For example, Dodla Dairy in Hyderabad, India, has committed to generating higher incomes to the 280,000 small farmers who produce milk for the dairy. The total, as audited by KPMG, is supposed to be some multiple of the Rise Fund’s $50 million investment, or hundreds of millions of dollars in improved livelihoods. “We’ve actually moved our forecast upwards, because we’re delivering even better than anticipated impact,” McGlashan told me.
The skeptics were particularly aroused by the Rise Fund’s latest deal, an investment in the spinoff of Chinese internet giant Baidu’s financial services arm. The Rise Fund was one of three TPG funds that put up $1 billion, with $900 million coming from Carlyle, Taikang Insurance, Agricultural Bank of China International and other investors.
“Seems hard to argue the deal would not have happened without TPG Rise #impinv capital,” tweeted the Nonprofit Finance Fund’s Antony Bugg-Levine. He raised the bar on impact reporting to not only include absolute improvement, but the “additionality” of the impact investment. There’s a long-running, generally good-natured debate (h/t Paul Brest) about whether an investment really has impact if a non-impact investor would have made it anyway.
“This investment would not pass that test,” Bugg-Levine’s tweet thread continued. “Which implies that TPG’s impact algorithm is ignoring a counterfactual standard (what would have happened if TPG Rise did not invest) or else would score a ‘0’ on the ‘Impact Multiple of Money.’”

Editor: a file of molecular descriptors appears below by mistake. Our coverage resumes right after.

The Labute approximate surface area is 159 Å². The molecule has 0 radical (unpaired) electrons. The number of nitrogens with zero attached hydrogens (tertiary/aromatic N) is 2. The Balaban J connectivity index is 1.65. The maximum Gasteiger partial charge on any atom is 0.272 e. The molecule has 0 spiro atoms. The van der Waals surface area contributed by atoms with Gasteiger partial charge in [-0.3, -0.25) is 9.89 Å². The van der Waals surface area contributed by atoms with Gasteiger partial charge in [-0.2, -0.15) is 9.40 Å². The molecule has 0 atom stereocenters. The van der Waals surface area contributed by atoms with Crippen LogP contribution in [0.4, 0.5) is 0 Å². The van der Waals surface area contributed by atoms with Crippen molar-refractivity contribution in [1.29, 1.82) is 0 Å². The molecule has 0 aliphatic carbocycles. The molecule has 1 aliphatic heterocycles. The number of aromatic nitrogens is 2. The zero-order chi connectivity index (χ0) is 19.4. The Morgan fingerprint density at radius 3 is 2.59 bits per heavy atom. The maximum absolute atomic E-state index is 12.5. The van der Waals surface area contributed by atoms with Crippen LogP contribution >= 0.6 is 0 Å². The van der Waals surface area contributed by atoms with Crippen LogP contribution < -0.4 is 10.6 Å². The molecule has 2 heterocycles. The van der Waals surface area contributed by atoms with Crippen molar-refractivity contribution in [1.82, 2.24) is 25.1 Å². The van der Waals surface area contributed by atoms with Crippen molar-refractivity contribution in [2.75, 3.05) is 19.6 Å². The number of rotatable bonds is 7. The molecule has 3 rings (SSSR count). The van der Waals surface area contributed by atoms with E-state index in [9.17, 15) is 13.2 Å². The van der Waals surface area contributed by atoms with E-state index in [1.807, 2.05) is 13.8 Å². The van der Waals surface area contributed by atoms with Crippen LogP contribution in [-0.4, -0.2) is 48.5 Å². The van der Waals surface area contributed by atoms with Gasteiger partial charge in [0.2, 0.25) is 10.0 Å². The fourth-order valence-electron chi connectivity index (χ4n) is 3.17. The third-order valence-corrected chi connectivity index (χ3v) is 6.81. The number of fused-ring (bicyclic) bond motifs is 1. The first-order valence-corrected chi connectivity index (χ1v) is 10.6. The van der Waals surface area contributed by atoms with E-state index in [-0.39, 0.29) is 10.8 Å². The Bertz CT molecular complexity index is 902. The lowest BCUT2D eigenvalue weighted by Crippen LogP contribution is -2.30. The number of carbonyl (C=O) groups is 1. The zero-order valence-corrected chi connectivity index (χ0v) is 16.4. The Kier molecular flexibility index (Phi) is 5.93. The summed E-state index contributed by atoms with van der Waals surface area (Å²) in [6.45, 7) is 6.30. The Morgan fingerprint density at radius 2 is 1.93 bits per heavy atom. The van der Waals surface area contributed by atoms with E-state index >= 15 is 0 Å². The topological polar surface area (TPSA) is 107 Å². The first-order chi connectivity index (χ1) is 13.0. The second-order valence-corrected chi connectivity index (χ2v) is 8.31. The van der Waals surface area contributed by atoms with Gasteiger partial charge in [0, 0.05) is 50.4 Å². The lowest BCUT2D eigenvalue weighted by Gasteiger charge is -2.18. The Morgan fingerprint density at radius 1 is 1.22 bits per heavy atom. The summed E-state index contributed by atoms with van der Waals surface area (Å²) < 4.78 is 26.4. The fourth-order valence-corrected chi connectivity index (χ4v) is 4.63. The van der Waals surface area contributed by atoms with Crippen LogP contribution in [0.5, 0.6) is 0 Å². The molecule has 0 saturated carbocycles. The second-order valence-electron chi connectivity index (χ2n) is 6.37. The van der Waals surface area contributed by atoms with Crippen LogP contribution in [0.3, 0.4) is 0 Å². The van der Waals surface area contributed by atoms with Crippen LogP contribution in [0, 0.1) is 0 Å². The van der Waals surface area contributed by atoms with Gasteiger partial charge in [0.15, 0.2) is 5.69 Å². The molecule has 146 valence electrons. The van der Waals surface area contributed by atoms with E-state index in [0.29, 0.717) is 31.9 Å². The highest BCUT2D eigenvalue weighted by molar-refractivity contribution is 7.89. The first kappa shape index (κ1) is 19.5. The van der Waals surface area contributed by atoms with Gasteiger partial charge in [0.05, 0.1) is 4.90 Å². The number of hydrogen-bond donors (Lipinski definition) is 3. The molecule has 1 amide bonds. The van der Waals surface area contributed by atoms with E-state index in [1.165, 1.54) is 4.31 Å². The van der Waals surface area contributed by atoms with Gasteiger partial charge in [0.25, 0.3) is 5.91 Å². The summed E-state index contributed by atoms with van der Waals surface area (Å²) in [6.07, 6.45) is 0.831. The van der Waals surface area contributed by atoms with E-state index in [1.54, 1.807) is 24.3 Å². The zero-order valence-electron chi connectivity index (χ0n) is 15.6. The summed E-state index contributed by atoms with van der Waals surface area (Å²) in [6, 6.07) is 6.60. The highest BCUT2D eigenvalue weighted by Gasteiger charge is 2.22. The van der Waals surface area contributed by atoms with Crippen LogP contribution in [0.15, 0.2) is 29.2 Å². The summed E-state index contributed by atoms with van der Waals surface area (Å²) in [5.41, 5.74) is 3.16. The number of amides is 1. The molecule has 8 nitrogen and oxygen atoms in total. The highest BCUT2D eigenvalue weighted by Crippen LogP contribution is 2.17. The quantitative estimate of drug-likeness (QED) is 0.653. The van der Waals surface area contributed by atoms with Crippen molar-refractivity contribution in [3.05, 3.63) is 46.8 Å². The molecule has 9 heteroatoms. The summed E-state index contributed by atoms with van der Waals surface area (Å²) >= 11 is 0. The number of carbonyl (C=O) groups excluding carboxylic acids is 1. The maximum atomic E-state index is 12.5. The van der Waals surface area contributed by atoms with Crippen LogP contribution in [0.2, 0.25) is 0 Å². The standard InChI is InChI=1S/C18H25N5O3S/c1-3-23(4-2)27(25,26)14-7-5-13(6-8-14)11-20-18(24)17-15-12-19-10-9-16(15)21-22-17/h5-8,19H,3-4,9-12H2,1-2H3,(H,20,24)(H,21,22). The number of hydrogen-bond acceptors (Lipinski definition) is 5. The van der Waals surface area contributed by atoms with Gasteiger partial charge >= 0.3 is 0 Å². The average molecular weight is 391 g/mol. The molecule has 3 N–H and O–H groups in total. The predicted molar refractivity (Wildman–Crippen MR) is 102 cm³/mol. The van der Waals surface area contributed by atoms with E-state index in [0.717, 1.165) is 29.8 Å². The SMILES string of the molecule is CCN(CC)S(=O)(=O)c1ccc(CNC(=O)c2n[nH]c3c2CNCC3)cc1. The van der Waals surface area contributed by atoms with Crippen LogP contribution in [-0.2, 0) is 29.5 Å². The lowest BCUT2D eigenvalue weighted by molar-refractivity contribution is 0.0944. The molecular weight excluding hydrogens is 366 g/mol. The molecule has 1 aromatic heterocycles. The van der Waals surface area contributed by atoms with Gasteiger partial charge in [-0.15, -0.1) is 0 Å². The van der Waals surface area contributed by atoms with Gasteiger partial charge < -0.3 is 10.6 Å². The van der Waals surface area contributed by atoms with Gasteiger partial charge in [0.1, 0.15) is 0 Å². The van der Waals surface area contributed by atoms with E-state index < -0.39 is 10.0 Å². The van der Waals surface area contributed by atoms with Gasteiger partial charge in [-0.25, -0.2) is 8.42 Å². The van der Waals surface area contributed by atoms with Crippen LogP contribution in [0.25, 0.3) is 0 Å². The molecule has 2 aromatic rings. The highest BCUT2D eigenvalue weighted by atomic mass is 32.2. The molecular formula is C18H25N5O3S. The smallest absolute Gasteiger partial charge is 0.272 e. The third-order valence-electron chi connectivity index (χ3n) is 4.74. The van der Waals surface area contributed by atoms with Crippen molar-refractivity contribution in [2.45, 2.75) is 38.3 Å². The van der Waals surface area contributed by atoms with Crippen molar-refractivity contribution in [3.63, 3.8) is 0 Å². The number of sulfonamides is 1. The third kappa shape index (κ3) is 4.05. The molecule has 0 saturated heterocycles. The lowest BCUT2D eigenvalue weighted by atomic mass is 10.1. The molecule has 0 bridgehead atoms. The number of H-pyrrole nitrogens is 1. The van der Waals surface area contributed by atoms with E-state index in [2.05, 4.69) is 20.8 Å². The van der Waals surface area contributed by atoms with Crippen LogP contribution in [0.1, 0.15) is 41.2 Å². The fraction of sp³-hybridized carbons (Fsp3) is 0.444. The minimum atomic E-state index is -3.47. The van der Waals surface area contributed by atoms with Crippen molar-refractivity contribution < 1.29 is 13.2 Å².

I think that slices it too narrowly. The most important additionality is not just the additional capital. It’s not whether that venture or that sector or geography would not otherwise attract investment. Capital-market gaps should, and will over time, get filled by fungible, anonymous dollars from all kinds of investors.
The additionality we need is in the total volume of goodness in the world. That is delivered by the enterprises, not the investors (h/t Clara Miller). In the case of Baidu’s unit, that metric will be the social impact of lending to customers with limited access to credit and to education loans.
The Rise Fund cited Baidu FSG’s participation in the World Bank’s Universal Financial Access 2020 initiative. In 2015, the World Bank Group committed to enabling one billion people to gain access to transaction accounts; the next year Baidu pledged to open 10 million such accounts. That’s more than some other partners, but only one-tenth as many as the 100 million pledged by Chinese internet rival Ali Baba’s Ant Financial group, for example.
The point is that if financial inclusion – providing access to financial services for the approximately two billion “unbanked” adults worldwide – really is a recipe for growth as well as an intervention against poverty, the Rise Fund is the obvious champion among Baidu FSG’s new set of owners. Is the presence of the Rise Fund alongside other TPG funds and non-impact investors a signal of impact-washing? Or a way to put the whole deal on the hook for the research-based, audited measurement system McGlashan is touting?
Sure, there will be free-riders among legacy firms, including TPG’s other units, who get the impact alpha from all that hard work of thinking and managing. So be it. If Baidu FSG, now renamed Du Xiaoman, boosts its inclusive finance performance by 10X or 100X, or changes for the better the financial system altogether, that’s additionality for the impact fund manager who helps makes it happen.
Impact-washing has become self-limiting. Marketing may help bring in the limited partners to launch a fund, but impact outperformance will be what counts in the end.